Connective Tissue

Muscle fibers are bound together in a network of proteins called connective tissue. Also, each muscle fiber is covered in a sheath of connective tissue.

It is important for the cook to understand connective tissue for one basic reason: Connective tissue is tough.To cook meats successfully,you should know

• Which meats are high in connective tissue and which are low.

• What the best ways are to make tough meats tender.

1. Meats are highest in connective tissue if

• They come from muscles that are more exercised. Muscles in the legs, for example, have more connective tissue than muscles in the back.

• They come from older animals.Veal is more tender than meat from a young steer, which, in turn, is more tender than meat from an old bull or cow. (Young animals have connective tissue, too, but it becomes harder to break down as the animal ages.)

2. Meats high in connective tissue can be made more tender by using proper cooking techniques.

There are two kinds of connective tissue: collagen, which is white in color, and elastin, which is yellow.

Long, slow cooking in the presence of moisture breaks down or dissolves collagen by turning it into gelatin and water. Of course, muscle tissue is about 75 percent water, so moisture is always present when meats are cooked. Except for very large roasts, however, long cooking by a dry-heat method has the danger of evaporating too much moisture and drying out the meat.Therefore, moist-heat cooking methods at low temperatures are most effective for turning a meat high in connective tissue into a tender, juicy finished product. Other factors also help tenderize collagen:

Acid helps dissolve collagen. Marinating meat in an acid mixture, or adding an acid such as tomato or wine to the cooking liquid,helps tenderize it.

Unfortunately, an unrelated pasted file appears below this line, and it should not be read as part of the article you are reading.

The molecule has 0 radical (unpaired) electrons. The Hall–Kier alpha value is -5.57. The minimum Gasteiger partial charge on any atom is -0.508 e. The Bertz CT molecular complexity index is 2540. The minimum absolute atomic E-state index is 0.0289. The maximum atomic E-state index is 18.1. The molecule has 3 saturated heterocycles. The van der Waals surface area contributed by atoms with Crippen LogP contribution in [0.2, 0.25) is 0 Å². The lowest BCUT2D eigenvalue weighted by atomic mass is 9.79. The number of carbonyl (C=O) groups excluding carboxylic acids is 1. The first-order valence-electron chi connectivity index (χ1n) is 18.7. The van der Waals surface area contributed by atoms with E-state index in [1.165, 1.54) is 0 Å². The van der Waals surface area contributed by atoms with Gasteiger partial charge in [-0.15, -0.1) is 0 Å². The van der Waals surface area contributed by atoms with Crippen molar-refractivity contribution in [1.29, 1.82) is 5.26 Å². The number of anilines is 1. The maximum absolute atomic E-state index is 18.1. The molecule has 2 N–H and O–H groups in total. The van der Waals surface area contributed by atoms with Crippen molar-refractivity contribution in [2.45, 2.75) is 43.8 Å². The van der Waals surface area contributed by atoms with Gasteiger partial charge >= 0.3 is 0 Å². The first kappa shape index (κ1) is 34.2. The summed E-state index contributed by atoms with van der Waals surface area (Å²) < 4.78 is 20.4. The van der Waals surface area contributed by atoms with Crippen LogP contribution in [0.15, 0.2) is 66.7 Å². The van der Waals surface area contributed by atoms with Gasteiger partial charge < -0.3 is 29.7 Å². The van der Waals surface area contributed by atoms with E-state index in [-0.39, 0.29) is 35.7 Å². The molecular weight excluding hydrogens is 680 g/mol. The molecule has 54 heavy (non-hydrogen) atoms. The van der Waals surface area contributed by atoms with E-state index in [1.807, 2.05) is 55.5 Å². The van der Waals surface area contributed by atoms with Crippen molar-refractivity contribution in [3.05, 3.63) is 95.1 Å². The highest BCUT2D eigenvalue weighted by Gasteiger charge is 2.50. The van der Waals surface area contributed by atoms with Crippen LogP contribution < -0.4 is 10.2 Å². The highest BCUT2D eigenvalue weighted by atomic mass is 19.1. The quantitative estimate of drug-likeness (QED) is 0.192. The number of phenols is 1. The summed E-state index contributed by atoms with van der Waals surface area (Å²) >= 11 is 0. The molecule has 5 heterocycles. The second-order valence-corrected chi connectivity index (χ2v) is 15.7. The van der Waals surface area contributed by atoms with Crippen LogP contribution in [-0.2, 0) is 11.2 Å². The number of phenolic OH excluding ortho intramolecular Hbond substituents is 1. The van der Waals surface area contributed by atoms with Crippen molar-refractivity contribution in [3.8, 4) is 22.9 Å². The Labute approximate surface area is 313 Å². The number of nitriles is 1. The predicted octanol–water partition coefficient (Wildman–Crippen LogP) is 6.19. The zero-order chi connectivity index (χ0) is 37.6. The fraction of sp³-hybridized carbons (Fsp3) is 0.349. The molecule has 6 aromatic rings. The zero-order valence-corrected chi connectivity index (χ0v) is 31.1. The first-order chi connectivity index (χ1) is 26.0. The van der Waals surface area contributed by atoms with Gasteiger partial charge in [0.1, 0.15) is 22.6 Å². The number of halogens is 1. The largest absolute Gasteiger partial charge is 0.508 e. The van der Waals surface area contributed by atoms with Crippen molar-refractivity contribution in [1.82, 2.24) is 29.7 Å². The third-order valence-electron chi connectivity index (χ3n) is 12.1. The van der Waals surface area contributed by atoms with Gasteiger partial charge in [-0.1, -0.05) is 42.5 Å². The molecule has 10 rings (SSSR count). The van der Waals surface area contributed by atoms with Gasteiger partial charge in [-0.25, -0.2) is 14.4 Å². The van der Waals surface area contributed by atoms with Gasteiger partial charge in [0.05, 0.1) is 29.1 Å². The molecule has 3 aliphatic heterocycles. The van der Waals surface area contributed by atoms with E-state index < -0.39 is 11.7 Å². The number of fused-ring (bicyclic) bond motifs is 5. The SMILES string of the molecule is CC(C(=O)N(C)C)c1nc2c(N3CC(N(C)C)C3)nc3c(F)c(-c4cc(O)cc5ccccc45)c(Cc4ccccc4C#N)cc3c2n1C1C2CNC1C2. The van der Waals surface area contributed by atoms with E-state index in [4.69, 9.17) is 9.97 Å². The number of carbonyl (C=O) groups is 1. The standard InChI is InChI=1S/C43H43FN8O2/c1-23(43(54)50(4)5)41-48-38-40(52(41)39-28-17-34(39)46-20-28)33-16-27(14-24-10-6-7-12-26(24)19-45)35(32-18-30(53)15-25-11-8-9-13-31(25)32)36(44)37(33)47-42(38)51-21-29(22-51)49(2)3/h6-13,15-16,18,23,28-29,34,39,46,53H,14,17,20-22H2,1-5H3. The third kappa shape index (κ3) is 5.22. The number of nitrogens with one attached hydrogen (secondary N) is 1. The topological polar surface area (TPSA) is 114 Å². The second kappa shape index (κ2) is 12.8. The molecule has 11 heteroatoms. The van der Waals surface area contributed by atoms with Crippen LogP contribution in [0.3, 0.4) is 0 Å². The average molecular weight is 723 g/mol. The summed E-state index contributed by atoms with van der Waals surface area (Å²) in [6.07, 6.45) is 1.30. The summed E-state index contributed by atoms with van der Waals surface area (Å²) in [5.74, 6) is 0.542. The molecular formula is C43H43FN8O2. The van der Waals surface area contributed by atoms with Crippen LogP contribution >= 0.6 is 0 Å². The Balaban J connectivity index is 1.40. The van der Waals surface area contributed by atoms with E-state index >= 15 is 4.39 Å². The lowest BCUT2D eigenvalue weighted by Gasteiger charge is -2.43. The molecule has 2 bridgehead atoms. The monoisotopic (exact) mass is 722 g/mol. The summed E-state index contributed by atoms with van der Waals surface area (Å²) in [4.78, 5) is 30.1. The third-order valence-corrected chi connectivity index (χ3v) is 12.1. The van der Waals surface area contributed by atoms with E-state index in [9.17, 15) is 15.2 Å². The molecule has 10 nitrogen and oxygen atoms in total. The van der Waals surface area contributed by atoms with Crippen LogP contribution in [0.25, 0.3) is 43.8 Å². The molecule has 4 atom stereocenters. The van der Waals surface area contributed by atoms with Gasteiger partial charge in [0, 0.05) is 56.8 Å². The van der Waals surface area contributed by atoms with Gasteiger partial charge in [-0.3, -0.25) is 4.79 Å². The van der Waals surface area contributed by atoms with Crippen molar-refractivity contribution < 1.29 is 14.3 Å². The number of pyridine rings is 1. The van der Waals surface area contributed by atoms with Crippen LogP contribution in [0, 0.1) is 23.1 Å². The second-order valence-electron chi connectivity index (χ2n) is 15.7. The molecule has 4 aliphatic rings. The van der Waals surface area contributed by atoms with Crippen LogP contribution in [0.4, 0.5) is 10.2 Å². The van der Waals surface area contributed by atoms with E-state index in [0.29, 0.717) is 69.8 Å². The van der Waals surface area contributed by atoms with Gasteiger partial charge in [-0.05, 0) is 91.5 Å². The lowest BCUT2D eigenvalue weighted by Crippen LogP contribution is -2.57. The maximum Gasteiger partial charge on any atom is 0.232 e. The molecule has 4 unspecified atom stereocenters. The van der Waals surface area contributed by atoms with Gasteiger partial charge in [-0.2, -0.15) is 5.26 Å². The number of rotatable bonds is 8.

Enzymes are naturally present in meats.They break down some connective tissue and other proteins as meat ages (see "Aging,"pp. 26l-262).These enzymes are inactive at freezing temperatures, slow-acting under refrigeration, active at room temperature, and destroyed by heat above 140°F (60°C).

Tenderizers are enzymes such as papain (extracted from papaya) that are added to meats by the cook or injected into the animal before slaughter. Exercise care when using enzyme tenderizers.Too long an exposure at room temperature can make the meat undesirably mushy.

Older animals have a higher proportion of elastin than younger animals.

Elastin is not broken down in cooking.Tenderizing can be accomplished only by removing the elastin (cutting away any tendons) and by mechanically breaking up the fibers, as in

Pounding and cubing (cubed steaks)

Grinding (hamburger)

Slicing the cooked meat very thin against the grain (as in London broil)

Figure 10.1

USDA inspection stamp for meat

Figure 10.1

USDA inspection stamp for meat

Figure 10.2

USDA grade stamp for meat

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